Sure enough, the shop was a success, too, and today visitors can stock their cupboards from a full-scale butchery, delicatessen and fishmongers, alongside baskets groaning under the weight of vegetables that, only minutes ago, were still growing in the fields. “It incorporates the very best of what we do locally, but also the best of what’s available from further afield. There’s a range of ready meals which we create fresh on the farm, for those with busy lifestyles, and we even have the household essentials available,” says Giles.

Keen to rewind back to the crops, fruits and salads found adorning the shop shelves, I ask Giles exactly what, in the shop and, indeed, the restaurant, is grown on the farm. The short answer, is a great deal, and if it isn’t, it’s because the farm is already full to bursting with livestock and crops. Even still, almost everything else is grown or reared locally, in some cases only up the road. On the farm itself, he explains: “We grow over 100 different crops. Money just can’t buy that freshness – being on the shelf when it’s in season, and has literally been growing minutes before. The difference in taste is just phenomenal. It’s the same with soft fruits and everything they get through on the dessert counter. We’re still growing more strawberries than ever, but also all of the other fruits – all of the bush fruits and the top fruits, the currants, the gooseberries, the raspberries.”

In terms of the meat, Giles explains there simply isn’t the room at Trevaskis to house the amount of livestock needed to feed the restaurant and farm shop. For this reason, the business pays a premium to other farms who rear their chosen breeds – ones on which, he tells me, Trevaskis has been able to hang its hat. The first, is South Devon Beef, which is the sole breed that crosses the butcher’s counter. The second is the British Lop Pig. “They used to be called the Cornish White and are now the British Lop. Our herd,” he explains, “goes back in the family for generations; I actually chair the breed’s society and I’m involved quite heavily with preserving its genetics. As with the beef, we have other producers who, while they don’t necessarily produce for us, are involved with keeping and sustaining the genetics of that rare breed, so we like to support them by buying their product. Incidentally, our pork sales are off the charts, simply because it eats sublimely and people have grown to know that.”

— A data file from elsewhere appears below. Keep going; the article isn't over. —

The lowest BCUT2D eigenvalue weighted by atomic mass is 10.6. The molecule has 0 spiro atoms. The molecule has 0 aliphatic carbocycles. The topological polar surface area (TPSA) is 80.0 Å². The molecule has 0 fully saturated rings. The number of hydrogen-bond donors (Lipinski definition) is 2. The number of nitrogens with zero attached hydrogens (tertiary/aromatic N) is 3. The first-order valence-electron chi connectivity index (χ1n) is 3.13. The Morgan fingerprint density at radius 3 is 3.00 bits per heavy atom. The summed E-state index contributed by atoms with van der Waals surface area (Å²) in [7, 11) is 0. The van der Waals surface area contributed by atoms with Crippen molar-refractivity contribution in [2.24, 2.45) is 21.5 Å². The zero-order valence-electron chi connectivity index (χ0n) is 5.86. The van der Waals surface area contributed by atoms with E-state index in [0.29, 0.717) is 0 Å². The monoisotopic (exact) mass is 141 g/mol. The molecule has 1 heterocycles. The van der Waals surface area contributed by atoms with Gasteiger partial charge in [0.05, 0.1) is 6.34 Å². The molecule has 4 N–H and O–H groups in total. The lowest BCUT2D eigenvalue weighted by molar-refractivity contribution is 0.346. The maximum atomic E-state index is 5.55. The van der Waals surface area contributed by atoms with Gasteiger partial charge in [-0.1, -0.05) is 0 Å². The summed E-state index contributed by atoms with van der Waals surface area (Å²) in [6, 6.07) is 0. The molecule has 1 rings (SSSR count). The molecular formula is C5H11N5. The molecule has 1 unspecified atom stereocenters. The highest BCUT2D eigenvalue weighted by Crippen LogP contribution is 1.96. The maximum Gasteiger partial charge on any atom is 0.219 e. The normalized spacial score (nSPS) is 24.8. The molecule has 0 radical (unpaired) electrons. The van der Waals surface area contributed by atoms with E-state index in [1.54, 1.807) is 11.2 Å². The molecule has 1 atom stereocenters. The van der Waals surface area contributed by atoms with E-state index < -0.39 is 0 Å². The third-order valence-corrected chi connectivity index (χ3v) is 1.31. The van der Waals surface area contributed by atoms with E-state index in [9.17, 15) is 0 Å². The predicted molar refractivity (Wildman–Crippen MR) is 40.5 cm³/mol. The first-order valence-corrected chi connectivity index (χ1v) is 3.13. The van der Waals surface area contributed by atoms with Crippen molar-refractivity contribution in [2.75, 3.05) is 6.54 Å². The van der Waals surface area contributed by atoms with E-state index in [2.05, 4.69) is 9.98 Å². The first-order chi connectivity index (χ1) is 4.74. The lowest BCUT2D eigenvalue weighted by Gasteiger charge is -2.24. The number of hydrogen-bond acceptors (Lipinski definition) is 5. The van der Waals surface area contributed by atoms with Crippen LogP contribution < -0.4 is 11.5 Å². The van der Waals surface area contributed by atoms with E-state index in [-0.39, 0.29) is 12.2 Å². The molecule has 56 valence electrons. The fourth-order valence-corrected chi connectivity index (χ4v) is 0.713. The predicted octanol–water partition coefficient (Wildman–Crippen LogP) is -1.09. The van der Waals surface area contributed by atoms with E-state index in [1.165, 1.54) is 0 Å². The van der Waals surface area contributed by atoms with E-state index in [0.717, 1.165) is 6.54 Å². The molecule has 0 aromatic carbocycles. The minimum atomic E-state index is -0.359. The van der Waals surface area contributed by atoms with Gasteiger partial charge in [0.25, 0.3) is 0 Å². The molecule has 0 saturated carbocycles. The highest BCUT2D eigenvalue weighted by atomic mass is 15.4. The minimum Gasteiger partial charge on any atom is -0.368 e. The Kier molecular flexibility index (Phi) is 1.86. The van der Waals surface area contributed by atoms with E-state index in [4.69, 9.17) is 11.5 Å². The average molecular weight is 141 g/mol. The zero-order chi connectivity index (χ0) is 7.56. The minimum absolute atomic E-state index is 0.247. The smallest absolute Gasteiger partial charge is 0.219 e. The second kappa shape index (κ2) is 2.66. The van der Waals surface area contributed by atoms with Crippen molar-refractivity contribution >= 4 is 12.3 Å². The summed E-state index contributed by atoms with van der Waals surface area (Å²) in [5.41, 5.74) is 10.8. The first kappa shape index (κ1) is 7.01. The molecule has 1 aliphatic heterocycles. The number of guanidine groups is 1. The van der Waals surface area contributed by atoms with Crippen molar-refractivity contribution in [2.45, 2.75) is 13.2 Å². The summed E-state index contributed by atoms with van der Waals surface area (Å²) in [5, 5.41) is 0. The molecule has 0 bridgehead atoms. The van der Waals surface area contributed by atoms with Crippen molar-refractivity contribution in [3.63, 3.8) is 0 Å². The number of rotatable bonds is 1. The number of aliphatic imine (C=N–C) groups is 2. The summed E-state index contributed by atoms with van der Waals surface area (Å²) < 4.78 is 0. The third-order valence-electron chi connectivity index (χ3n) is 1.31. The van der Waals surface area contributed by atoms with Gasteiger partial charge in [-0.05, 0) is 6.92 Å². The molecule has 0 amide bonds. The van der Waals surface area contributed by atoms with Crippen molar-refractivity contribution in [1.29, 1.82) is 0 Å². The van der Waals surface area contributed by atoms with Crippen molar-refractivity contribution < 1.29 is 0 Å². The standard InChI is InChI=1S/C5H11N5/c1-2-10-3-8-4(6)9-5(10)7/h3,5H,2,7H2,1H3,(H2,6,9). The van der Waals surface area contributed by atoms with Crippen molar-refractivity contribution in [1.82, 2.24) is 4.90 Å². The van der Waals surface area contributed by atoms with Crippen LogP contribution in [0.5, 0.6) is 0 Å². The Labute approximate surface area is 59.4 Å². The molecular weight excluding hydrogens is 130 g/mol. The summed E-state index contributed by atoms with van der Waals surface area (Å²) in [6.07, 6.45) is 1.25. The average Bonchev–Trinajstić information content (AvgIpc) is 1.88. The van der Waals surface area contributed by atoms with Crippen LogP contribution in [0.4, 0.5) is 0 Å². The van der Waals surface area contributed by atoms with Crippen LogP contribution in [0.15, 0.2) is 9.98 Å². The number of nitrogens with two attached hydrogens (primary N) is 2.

Trying to comprehend the logistics that must go into keeping the shop shelves and the restaurant menus in stock is not easy. Just for the desserts, the restaurant goes through 3,000 eggs a week, and that’s not to mention the produce, meat and fish required to feed the thousands of covers that the team welcome through the door every week. One thing that’s easy to understand, however, is the finesse with which the entire Trevaskis experience is brought to life.

It’s a destination for afternoon coffee and cake in the sun; for intrepid explorations with curious children interested to know more about the land and the animals it feeds; for indulgent family feasts where even the fussiest members will be catered for. It is also, as Giles says, an opportunity for those tired of the oft-unsustainable supermarket sweep, to opt out and instead champion the growers and producers that Trevaskis Farm Shop fosters under one roof. In short, it is a microcosm of everything that is great about Cornish food; a stake in the ground by a business determined to champion a bright, sustainable, epicurean future for the county we love so much.